If you peered “Behind the Garden Gate,” you saw eight of Charleston’s most beautiful gardens scattered throughout the historic district.
Spoleto Festival USA, the Charleston Horticultural Society and the Garden Conservancy collaborated on the tour, which featured 16 gardens. Eight were highlighted last Saturday, and the remaining eight displayed their treasures on May 30.
Many of those treasures can be traced back, directly or indirectly, to landscape architect Loutrel Briggs. Briggs helped to create the iconic Charleston garden, which makes clever use of limited space, according to Benjamin Lenhardt, chairman of the Garden Conservancy.
One of Briggs’s first assignments was the Roebling Garden for the William Gibbes House which he worked on between 1927 and 1931, which was featured on the first tour. The Gibbes House garden is larger than a typical Briggs garden but incorporates many of his design elements, according to Lenhardt.
To take full advantage of the available space, Briggs created different elevations.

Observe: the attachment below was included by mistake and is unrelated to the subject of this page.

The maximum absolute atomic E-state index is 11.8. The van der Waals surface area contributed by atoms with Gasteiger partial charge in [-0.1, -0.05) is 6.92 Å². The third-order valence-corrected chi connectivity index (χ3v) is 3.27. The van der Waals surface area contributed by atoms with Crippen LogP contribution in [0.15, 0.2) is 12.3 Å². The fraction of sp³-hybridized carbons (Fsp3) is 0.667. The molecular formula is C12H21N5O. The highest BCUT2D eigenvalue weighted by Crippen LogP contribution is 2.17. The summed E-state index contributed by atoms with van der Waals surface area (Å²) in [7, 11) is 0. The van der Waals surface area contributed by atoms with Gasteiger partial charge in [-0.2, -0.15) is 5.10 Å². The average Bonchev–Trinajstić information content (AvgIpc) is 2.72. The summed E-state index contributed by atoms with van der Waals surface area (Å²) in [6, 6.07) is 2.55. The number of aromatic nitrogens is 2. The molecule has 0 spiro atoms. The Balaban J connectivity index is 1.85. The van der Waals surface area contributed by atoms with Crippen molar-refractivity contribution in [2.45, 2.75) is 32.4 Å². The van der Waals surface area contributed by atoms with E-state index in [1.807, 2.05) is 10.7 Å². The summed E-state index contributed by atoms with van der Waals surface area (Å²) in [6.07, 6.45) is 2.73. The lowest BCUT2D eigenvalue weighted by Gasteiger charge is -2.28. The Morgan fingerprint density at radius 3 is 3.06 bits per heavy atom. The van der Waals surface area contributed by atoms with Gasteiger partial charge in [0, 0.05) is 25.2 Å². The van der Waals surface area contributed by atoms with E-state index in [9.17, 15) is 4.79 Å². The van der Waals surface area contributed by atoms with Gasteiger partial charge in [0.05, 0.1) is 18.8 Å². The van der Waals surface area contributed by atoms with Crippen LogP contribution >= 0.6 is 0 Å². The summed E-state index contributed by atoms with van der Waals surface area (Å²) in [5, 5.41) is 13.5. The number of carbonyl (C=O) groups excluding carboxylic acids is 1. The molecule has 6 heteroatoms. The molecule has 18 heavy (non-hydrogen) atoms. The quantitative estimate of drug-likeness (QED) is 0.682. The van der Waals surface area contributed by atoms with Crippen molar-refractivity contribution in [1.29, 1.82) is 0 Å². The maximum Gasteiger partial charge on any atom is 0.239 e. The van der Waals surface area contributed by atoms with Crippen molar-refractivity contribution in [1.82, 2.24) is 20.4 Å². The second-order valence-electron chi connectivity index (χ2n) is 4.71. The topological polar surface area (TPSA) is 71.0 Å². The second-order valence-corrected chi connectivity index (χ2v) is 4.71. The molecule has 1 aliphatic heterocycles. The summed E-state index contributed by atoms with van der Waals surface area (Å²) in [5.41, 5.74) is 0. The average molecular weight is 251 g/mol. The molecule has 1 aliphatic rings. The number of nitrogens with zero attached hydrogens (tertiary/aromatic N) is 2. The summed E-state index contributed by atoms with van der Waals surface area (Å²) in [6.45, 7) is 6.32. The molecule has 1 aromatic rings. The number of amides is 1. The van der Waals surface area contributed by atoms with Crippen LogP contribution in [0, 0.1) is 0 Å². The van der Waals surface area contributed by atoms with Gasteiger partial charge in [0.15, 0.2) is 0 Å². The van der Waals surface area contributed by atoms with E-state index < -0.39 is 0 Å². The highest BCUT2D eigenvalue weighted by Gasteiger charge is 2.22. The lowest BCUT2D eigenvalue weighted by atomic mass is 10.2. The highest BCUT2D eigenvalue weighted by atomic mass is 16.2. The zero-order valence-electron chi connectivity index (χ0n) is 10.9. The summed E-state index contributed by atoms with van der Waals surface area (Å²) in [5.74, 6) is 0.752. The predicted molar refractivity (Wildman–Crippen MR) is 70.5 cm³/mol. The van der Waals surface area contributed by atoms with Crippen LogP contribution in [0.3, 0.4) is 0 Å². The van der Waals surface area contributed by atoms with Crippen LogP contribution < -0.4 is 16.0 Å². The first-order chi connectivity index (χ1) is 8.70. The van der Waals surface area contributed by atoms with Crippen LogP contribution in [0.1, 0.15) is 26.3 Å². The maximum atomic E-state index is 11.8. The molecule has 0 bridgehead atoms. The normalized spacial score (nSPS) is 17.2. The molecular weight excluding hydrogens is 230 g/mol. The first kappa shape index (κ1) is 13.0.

“He would change the elevation just by maybe two or three bricks high — in other words, probably no more than 6 or 7 inches,” Lenhardt said. “As you move from one elevation to the next, mentally you begin to think that the garden is much bigger than it really is.”
Briggs also mixed old Charleston brick and bluestone and relied on crape myrtles, boxwoods and azaleas, all of which do well in Charleston’s climate.
“His palette was what really has become Charleston’s small garden palette,” Lenhardt said. “And he used, of course, enormous amounts of boxwood to make the sculptures of the gardens.”
Bill Eubanks, a landscape architect, said Charleston gardens are unique because of their varied elevation and the different spaces that are created.
“I think the thing that makes a Charleston garden uniquely a Charleston garden is that it is a series of outdoor rooms,” Eubanks said. “They are usually very small, but even when they are small, they tend to be divided into a series of outdoor areas.”
Some of those outdoor rooms have been opened to the public, courtesy of “Behind the Garden Gate.”
Blair Sylvester is a Goldring Arts Journalist from Syracuse University.